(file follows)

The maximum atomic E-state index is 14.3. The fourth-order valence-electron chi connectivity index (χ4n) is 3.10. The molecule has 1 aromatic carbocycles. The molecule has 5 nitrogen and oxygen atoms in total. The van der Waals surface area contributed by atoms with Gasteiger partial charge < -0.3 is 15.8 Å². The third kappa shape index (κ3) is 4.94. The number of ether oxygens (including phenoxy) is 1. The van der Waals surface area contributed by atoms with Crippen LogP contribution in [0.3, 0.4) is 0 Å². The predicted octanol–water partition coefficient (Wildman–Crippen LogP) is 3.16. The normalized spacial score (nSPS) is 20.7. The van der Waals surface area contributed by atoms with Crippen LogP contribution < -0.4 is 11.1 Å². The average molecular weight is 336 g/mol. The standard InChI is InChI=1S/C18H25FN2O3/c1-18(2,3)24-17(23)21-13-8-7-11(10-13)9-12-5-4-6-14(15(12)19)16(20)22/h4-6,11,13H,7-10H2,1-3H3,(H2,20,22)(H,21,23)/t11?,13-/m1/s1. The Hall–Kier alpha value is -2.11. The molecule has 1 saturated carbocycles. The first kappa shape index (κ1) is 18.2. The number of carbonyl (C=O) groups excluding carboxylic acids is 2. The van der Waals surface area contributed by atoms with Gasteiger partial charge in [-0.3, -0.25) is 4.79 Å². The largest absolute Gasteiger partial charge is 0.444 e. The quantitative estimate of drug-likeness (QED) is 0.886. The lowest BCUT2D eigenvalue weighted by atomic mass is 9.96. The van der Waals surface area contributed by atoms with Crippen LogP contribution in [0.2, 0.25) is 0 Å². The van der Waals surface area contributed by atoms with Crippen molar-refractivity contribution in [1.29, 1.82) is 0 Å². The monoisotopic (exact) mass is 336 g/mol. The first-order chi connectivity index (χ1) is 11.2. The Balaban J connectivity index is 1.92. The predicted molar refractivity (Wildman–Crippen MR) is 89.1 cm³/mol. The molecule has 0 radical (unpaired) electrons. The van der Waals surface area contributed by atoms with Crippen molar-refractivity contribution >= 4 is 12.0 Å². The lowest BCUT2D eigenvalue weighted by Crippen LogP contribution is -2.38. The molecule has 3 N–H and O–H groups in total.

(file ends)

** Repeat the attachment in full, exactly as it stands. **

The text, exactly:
The maximum atomic E-state index is 14.3. The fourth-order valence-electron chi connectivity index (χ4n) is 3.10. The molecule has 1 aromatic carbocycles. The molecule has 5 nitrogen and oxygen atoms in total. The van der Waals surface area contributed by atoms with Gasteiger partial charge < -0.3 is 15.8 Å². The third kappa shape index (κ3) is 4.94. The number of ether oxygens (including phenoxy) is 1. The van der Waals surface area contributed by atoms with Crippen LogP contribution in [0.3, 0.4) is 0 Å². The predicted octanol–water partition coefficient (Wildman–Crippen LogP) is 3.16. The normalized spacial score (nSPS) is 20.7. The van der Waals surface area contributed by atoms with Crippen LogP contribution < -0.4 is 11.1 Å². The average molecular weight is 336 g/mol. The standard InChI is InChI=1S/C18H25FN2O3/c1-18(2,3)24-17(23)21-13-8-7-11(10-13)9-12-5-4-6-14(15(12)19)16(20)22/h4-6,11,13H,7-10H2,1-3H3,(H2,20,22)(H,21,23)/t11?,13-/m1/s1. The Hall–Kier alpha value is -2.11. The molecule has 1 saturated carbocycles. The first kappa shape index (κ1) is 18.2. The number of carbonyl (C=O) groups excluding carboxylic acids is 2. The van der Waals surface area contributed by atoms with Gasteiger partial charge in [-0.3, -0.25) is 4.79 Å². The largest absolute Gasteiger partial charge is 0.444 e. The quantitative estimate of drug-likeness (QED) is 0.886. The lowest BCUT2D eigenvalue weighted by atomic mass is 9.96. The van der Waals surface area contributed by atoms with Crippen LogP contribution in [0.2, 0.25) is 0 Å². The van der Waals surface area contributed by atoms with Crippen molar-refractivity contribution in [1.29, 1.82) is 0 Å². The monoisotopic (exact) mass is 336 g/mol. The first-order chi connectivity index (χ1) is 11.2. The Balaban J connectivity index is 1.92. The predicted molar refractivity (Wildman–Crippen MR) is 89.1 cm³/mol. The molecule has 0 radical (unpaired) electrons. The van der Waals surface area contributed by atoms with Crippen molar-refractivity contribution >= 4 is 12.0 Å². The lowest BCUT2D eigenvalue weighted by Crippen LogP contribution is -2.38. The molecule has 3 N–H and O–H groups in total.